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Student Project Has Community Impact

By Rachel Judy | March 9, 2011

When a school experiences the suicide of one of its students, the resulting grief and confusion often leave school administrators uncertain of how to care for their staff and students. "People kind of tend to not really pay attention to it until—unfortunately—it happens," explains Rob Kay, a doctoral candidate in Regent University's School of Psychology & Counseling. "Schools seem to be saying, 'We've addressed this; we have a plan in place' but when that does happen they find that they're sorely unprepared for it."

Kay is one of three doctoral students who are addressing this lack of training head on. Kay, Brandon Ware and Thorayya Said Giovannelli have developed a manual for public high school teachers and administrators as they work with grieving students.

The manual—which includes scripts for conversations, self-care information for teachers, and protocols for dealing with suicide and sudden death of a student—was developed after consultations with school principals, local therapists and social workers.

While most schools do offer resources for teachers, Kay, Ware and Giovannelli found that those materials were often disorganized and didn't contain enough of the necessary protocols for dealing with student suicide. "[Our] manual has certain things that other manuals do not have," Ware said. "One of which is protocols for principals, teachers, and staff to follow in the event of a suicide to help to speak to children and other staff about it." The manual also contains information on how to report a student suicide and get families and the community involved.

After the manual was completed, the students offered it to I Need a Lighthouse (INAL), a Hampton Roads-based organization dedicated to reducing loss and suffering from teen and young adult depression, suicide and suicidal behavior. When a student at a Virginia Beach high school committed suicide in January, INAL asked to share the manual with the school's principal.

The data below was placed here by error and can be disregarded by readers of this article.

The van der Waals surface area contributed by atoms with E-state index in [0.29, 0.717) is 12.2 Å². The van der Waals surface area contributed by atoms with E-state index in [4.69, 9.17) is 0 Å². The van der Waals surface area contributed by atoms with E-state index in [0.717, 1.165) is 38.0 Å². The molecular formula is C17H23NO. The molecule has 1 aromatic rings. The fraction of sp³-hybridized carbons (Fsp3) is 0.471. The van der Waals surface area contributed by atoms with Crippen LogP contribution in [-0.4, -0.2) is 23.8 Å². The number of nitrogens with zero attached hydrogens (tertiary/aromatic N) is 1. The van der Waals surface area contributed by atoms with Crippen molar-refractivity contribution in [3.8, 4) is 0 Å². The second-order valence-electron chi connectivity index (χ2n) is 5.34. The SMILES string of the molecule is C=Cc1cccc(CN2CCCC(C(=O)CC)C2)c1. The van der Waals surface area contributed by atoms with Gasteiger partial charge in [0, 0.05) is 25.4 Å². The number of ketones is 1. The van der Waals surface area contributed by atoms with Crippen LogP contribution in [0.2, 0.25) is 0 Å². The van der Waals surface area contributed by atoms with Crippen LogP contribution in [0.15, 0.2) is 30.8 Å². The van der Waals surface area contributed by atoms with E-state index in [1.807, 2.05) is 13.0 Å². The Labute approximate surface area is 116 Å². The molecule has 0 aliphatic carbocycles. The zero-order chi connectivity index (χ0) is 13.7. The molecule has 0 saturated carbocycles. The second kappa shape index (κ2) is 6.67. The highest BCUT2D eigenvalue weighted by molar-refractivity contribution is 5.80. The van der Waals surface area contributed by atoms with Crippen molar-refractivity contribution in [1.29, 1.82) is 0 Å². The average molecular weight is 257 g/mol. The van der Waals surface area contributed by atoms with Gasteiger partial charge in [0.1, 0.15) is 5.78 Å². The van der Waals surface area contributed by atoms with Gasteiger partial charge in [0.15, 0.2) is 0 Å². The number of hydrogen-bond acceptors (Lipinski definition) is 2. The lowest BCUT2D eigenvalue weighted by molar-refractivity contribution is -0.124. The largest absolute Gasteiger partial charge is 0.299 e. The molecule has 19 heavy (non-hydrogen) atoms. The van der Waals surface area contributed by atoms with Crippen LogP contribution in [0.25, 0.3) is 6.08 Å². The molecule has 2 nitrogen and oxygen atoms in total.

What started out as a class project became a vital tool for helping a school cope with loss. "The biggest strength of this project is its ease of use," Giovannelli said. "I think this shows how research and things that are based in hard scientific psychological evidence don't have to be above people's heads in libraries somewhere collecting dust. This can be easily used."

"This is a wonderful example of Christian integration in action," added Dr. LaTrelle Jackson, director of Regent's Psychological Services Center and associate professor in the School of Psychology & Counseling. "[We addressed it] from an application of healing, restoration and stabilization. ... It's psychology in a usable format where it can benefit not only the staff in the schools but the students and the families who are in partnership with the school system."

"The big thing I like about the project is it's in an area that's underserved. Most people don't want to touch it even though suicide has been around since the beginning of time," Ware said.

"We're essentially hoping to leave a legacy; we don't want this to end with us," Giovannelli added.

While many schools may have addressed the issue at one point in time, Kay believes that schools need to continue to offer and update resources and protocols for their teachers and administration. "People still commit suicide. ... People think that they've addressed it once and then they're prepared for it. And our manual keeps that in mind," he said. "We wanted to create a tool that schools can use to, in that time of crisis, have something readily available. ... The ripple effect of a poorly handled situation can be pretty severe."


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